The next Screen Talks event will be on Monday 25th February, 6.30pm. Dr Helen Hanson will introduce Alfred’s Hitchcock’s Psycho (1960)
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When asked by the interviewers to outline the guiding principle in making his films, Alfred Hitchcock playfully quipped: ‘always make the audience suffer as much as possible’. Hitchcock’s films are still renowned for their ability to grip an audience through their precisely controlled and suspenseful unfolding of events. During his career Hitchcock fostered his public image as ‘Master of Suspense’, and he was adept in his performance and handling of his public persona. He was well known for appearing in brief on-screen cameos and his familiarity with audiences was further developed in his droll role introducing episodes of his television series Alfred Hitchcock Presents.
In 1959, after making a series of high budget technicolour suspense thrillers, which typify ‘Hitchockian style’ in their balance of glamour and crime, such as Dial M for Murder (1954), Rear Window (1954), To Catch a Thief (1955) The Man Who Knew Too Much (1956), Vertigo (1958) and North by Northwest (1959) Hitchcock shifted both his style and production strategy, adapting Robert Bloch’s sensational pulp horror novel, Psycho. The shift, for Hitchcock, was to a more gritty aesthetic and the opportunity to experiment with shocking narrative material and a frank presentation of sex and violence. Psycho was produced on a low budget with a tight production schedule, and the events surrounding the film’s production are dramatised in Sasha Gervasi’s film Hitchcock, on general release at the moment. One of the key features of the film’s release was the careful control of its marketing. In posters and publicity (pitcured above) Hitchcock exhorted viewers ‘not to tell’ the secrets of the plot.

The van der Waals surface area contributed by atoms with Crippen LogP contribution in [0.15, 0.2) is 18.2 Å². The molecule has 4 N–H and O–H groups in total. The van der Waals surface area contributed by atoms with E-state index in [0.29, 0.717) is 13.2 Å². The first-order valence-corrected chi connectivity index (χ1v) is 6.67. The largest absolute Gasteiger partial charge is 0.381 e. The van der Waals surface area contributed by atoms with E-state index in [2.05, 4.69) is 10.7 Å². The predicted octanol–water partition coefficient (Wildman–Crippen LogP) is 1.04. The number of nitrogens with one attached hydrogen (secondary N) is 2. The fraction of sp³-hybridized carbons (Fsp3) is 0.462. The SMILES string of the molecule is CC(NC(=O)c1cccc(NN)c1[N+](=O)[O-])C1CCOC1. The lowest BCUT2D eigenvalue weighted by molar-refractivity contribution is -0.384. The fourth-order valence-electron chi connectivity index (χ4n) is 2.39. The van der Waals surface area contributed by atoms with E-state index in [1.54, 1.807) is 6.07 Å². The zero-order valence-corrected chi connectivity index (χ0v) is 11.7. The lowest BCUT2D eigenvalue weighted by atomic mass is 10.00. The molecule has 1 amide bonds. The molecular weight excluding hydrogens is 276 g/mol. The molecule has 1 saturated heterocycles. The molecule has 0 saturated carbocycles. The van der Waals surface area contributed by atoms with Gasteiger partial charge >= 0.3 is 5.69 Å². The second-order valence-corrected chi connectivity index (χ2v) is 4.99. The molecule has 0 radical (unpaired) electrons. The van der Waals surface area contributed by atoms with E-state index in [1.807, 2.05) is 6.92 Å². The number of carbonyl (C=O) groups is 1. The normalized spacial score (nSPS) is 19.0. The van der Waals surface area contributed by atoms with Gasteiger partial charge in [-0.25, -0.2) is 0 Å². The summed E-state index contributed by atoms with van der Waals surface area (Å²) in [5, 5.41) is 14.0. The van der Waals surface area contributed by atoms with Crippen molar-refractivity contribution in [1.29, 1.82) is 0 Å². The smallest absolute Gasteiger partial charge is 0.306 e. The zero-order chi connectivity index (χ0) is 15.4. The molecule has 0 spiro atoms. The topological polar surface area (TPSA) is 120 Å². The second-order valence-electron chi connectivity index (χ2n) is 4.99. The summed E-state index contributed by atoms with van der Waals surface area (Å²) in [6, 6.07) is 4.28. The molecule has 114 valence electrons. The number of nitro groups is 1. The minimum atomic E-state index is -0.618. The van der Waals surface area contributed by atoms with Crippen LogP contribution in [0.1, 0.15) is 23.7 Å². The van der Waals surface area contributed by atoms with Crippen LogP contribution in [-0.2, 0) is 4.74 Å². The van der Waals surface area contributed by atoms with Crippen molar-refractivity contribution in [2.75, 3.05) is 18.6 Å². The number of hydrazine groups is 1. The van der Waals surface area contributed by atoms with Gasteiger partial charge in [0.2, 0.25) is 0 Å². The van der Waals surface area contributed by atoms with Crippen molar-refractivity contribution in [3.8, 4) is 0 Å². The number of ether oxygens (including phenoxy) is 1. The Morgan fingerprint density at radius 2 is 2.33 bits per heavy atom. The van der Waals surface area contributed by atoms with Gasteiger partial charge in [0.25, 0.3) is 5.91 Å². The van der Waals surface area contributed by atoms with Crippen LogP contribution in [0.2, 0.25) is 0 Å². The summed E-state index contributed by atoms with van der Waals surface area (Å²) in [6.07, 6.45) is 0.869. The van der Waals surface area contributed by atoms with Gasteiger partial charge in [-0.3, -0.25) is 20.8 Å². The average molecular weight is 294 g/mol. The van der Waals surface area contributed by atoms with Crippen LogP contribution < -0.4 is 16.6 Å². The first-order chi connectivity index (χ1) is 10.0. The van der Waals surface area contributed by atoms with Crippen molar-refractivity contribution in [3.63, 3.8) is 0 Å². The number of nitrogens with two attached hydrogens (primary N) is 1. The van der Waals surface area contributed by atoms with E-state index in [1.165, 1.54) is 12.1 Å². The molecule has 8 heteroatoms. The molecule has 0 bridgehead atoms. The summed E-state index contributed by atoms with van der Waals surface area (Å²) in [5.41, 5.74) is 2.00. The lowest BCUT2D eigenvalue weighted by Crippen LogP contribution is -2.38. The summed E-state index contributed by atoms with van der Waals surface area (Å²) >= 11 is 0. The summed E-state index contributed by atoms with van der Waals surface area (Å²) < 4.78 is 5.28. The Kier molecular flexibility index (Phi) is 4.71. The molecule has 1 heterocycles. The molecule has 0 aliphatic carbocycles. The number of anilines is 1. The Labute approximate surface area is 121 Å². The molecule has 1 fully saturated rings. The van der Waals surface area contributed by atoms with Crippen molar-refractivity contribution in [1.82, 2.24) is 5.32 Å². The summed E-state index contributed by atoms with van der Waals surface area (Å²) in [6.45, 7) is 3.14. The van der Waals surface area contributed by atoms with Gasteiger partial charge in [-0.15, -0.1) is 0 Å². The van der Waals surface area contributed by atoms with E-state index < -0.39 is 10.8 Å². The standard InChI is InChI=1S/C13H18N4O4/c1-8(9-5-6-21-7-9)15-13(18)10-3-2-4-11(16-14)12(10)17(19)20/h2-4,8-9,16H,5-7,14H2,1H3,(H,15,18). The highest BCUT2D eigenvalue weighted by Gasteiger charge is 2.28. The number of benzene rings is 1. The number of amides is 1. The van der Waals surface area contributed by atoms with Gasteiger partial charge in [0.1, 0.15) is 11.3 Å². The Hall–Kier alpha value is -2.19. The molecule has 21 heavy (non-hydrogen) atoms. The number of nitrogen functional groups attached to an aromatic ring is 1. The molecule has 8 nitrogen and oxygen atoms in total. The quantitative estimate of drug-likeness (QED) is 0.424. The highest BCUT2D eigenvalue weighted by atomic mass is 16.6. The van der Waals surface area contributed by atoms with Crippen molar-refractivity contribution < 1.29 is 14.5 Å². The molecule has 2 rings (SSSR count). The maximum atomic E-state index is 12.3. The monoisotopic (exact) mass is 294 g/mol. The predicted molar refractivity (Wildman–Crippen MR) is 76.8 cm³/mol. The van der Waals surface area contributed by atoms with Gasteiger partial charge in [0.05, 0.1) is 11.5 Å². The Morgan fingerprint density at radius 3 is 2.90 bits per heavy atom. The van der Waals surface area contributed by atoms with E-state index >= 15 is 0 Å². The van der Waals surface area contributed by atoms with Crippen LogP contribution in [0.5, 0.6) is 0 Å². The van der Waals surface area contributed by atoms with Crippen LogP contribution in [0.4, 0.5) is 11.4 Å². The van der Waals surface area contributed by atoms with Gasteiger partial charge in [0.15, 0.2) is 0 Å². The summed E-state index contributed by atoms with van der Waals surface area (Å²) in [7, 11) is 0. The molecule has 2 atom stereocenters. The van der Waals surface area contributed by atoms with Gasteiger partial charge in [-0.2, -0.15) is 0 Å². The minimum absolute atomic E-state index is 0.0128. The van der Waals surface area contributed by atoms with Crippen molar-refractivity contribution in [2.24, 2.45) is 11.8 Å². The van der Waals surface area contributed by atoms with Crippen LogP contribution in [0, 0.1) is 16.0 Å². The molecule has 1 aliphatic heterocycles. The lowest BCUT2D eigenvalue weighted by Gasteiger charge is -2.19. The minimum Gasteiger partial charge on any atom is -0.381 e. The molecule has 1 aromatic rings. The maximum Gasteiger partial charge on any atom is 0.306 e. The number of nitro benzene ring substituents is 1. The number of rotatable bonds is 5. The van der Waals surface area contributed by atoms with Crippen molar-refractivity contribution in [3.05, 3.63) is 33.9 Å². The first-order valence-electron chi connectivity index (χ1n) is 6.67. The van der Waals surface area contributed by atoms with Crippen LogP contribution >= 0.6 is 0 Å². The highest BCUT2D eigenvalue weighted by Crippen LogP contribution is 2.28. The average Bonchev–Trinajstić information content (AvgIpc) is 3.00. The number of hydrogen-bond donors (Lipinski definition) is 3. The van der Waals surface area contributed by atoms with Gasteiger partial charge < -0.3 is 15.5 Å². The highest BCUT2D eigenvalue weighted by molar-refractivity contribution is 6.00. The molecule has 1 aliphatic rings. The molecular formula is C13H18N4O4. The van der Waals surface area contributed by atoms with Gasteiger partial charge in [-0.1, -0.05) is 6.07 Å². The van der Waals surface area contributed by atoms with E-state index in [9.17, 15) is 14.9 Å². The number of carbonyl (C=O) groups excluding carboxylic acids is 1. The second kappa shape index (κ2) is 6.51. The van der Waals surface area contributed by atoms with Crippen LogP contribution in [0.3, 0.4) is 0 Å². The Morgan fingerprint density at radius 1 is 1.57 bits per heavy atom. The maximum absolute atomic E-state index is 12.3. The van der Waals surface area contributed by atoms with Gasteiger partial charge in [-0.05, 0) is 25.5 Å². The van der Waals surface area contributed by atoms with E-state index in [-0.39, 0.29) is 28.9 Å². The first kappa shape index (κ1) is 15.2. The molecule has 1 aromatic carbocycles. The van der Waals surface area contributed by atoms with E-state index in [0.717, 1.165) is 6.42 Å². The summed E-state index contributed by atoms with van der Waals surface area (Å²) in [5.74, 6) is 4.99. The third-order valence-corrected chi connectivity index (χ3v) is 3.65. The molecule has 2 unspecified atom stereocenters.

The release of Gervasi’s film, and the recent BBC/HBO film The Girl (broadcast on BBC in December) provides an opportunity to revisit Psycho to explore the ‘stories’ that have sprung up about its genesis as a Hitchcock project, to consider the ways in which filmmakers appear on screen, and to ask why this film continues to grip and unsettle audiences.
Dr Helen Hanson will introduce the film, and there will be opportunities for informal discussion in the bar afterwards.